Admilson Nogueira, an Apui councilman, told Reuters by telephone on Monday: "They came from all over, it's created a mining frenzy. Priests, politicians and peasants alike are trying their luck."
With shovels and axes they dig garage-sized lots two metres deep into the heavy clay soil, panning the earth at a nearby branch of the Juma river, he said.
Environmental authorities say that they fear deforestation and contamination from the mercury that garimpeiros use to bind the gold into nuggets.
Mario Jorge, interim inspection chief at the environmental protection agency Ibama in Manaus, said: "They are devastating the area, there is a real risk of mercury contamination of the rivers."
A delegation of environmental and mining authorities is to travel to the area on Tuesday to determine whether to grant an operating licence or have the miners removed.
In reference to a wildcat mine in the Amazon that drew as many as 30,000 garimpeiros in the 1980s, Jorge said: "If we don't control this now, it could turn into a Serra Pelada."
|"They are devastating the area, there is a real risk of mercury contamination of the rivers"|
Images of the slave-like working conditions in which haggard, mud-drenched miners carried bags of earth on their shoulders at Serra Pelada became world famous through Brazilian photographer Sebastiao Salgado.
Walter Arcoverde, head of inspection at the mining ministry in Brasilia, said that with the recovery of the price of gold, poor people throughout the region are again hoping to strike it big.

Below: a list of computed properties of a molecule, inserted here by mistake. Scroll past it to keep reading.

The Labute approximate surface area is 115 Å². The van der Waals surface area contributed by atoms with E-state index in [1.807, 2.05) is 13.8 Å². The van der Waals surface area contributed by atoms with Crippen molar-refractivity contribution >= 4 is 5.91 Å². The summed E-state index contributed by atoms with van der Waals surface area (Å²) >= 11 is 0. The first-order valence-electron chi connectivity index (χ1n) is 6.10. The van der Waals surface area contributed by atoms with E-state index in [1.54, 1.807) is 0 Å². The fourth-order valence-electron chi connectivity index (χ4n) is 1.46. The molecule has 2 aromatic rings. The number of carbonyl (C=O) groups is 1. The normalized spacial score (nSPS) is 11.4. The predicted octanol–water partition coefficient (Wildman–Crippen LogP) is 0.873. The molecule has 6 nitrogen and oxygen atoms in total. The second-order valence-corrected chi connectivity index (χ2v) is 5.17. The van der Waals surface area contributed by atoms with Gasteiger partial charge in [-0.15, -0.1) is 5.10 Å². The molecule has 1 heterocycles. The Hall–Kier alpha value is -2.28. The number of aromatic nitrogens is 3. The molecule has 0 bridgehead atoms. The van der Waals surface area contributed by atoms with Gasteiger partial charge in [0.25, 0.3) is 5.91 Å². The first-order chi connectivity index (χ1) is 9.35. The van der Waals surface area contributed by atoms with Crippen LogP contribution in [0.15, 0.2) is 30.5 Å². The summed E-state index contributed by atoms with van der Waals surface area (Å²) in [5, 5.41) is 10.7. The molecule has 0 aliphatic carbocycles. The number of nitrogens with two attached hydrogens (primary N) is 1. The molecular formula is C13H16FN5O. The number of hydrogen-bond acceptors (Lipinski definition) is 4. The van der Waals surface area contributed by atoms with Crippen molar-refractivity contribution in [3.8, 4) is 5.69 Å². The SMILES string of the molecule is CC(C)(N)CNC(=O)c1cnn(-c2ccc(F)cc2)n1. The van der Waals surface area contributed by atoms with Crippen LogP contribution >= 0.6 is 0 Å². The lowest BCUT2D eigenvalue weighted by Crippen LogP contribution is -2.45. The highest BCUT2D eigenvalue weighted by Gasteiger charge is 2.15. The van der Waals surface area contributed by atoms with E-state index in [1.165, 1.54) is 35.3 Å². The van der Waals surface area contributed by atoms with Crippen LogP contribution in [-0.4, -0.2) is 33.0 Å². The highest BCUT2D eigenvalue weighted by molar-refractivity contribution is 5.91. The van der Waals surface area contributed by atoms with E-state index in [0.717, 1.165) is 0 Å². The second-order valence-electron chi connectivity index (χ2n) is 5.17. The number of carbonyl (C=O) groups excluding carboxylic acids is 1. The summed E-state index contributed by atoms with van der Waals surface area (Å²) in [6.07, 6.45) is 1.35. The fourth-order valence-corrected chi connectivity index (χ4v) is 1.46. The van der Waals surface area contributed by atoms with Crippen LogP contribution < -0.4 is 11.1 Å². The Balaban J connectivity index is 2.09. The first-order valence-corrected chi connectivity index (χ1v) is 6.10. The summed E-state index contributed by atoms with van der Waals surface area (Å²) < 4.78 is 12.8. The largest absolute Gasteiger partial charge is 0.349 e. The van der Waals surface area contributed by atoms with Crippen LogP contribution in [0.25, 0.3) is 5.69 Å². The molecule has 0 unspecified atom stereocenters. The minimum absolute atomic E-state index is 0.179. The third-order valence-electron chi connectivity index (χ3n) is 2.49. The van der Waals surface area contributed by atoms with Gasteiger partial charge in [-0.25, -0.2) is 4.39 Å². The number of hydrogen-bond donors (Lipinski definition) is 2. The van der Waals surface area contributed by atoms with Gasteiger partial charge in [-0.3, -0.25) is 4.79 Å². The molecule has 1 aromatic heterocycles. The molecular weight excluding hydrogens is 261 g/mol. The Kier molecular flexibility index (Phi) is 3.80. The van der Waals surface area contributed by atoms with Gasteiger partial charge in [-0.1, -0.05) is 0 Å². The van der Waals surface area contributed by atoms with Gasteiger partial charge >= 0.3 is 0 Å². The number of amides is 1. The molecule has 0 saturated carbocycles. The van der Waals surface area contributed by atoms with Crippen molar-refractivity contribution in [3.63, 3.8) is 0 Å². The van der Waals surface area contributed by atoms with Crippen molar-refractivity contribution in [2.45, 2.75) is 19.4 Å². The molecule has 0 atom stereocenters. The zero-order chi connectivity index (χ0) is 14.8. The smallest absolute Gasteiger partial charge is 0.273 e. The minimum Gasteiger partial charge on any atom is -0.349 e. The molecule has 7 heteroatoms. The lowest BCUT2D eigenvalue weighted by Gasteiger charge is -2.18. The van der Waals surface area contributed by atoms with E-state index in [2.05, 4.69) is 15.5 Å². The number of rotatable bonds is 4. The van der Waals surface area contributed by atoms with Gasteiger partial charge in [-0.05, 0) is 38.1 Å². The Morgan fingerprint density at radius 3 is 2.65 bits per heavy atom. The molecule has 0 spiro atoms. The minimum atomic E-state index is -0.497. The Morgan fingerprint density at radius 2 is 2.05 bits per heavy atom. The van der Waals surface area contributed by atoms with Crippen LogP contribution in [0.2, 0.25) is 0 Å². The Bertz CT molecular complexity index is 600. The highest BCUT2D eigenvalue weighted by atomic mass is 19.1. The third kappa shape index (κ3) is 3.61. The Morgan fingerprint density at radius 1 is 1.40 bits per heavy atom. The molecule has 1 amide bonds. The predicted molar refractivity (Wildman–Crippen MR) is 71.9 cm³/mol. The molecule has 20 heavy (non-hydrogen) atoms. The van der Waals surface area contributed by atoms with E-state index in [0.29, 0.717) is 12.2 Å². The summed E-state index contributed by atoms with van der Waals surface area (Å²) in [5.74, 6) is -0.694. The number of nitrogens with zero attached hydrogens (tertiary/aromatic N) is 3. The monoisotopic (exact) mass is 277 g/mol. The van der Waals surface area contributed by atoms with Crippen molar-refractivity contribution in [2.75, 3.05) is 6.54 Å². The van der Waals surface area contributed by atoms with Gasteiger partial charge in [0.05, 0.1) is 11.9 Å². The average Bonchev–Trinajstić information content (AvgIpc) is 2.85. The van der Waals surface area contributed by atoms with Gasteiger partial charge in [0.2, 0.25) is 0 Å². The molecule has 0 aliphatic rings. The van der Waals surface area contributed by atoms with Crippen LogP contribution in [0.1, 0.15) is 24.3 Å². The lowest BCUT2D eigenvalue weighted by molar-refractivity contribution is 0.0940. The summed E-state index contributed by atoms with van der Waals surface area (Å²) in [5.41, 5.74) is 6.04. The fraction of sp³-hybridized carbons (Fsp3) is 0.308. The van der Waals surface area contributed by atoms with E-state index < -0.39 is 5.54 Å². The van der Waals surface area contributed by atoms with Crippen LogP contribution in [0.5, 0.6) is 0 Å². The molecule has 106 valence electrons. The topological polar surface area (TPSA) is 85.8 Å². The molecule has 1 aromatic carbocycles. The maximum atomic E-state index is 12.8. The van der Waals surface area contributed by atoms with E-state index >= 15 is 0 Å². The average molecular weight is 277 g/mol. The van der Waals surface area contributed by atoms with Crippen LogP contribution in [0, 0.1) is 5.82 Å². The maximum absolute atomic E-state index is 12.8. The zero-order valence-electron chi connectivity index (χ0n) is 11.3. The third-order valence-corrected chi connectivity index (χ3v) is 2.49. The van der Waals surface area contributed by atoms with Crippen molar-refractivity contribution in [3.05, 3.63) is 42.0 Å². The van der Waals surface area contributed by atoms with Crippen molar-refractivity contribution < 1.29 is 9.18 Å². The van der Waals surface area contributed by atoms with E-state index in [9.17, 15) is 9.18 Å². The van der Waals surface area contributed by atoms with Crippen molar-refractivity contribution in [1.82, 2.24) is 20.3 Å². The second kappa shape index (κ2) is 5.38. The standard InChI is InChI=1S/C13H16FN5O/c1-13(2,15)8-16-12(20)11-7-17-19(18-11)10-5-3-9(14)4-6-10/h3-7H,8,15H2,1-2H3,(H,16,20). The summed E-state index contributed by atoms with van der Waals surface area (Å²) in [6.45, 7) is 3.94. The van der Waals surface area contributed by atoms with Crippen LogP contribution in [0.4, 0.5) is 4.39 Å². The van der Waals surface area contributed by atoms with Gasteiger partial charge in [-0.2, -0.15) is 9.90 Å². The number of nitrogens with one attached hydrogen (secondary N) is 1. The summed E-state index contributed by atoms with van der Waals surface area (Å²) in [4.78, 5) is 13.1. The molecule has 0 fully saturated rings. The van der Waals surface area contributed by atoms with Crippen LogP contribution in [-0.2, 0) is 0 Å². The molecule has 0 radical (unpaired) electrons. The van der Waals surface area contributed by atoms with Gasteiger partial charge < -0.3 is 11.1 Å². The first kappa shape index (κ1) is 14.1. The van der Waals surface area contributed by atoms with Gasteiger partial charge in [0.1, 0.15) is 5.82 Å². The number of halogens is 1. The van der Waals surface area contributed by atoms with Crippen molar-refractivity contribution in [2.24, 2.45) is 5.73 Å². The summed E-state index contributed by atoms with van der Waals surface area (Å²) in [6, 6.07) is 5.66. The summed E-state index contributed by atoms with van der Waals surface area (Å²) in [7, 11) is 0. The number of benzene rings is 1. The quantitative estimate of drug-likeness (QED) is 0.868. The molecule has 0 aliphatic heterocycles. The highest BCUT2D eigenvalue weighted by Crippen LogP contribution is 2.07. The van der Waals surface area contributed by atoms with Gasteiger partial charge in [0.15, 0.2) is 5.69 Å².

Arcoverde said: "It's not as big as the rush of the 1980s but the number of garimpeiros is on the rise again."
He said that Apui lies in the heart of a region with large potential alluvial gold deposits.
Some people have mined as much as 500 grams over the past month, according to Nogueira, making around $9,112.
The environmental protection agency wants to allow mining under supervision, but Jorge has said that there could be several health risks, including an outbreak of malaria.
As the mine pit fills with stagnant water, mosquitoes carrying the disease multiply quickly and infect the miners, he said.
But authorities may be spared a tough decision.
Nogueira said: "Garimpeiros go as quickly as they come, it all depends how much gold they find."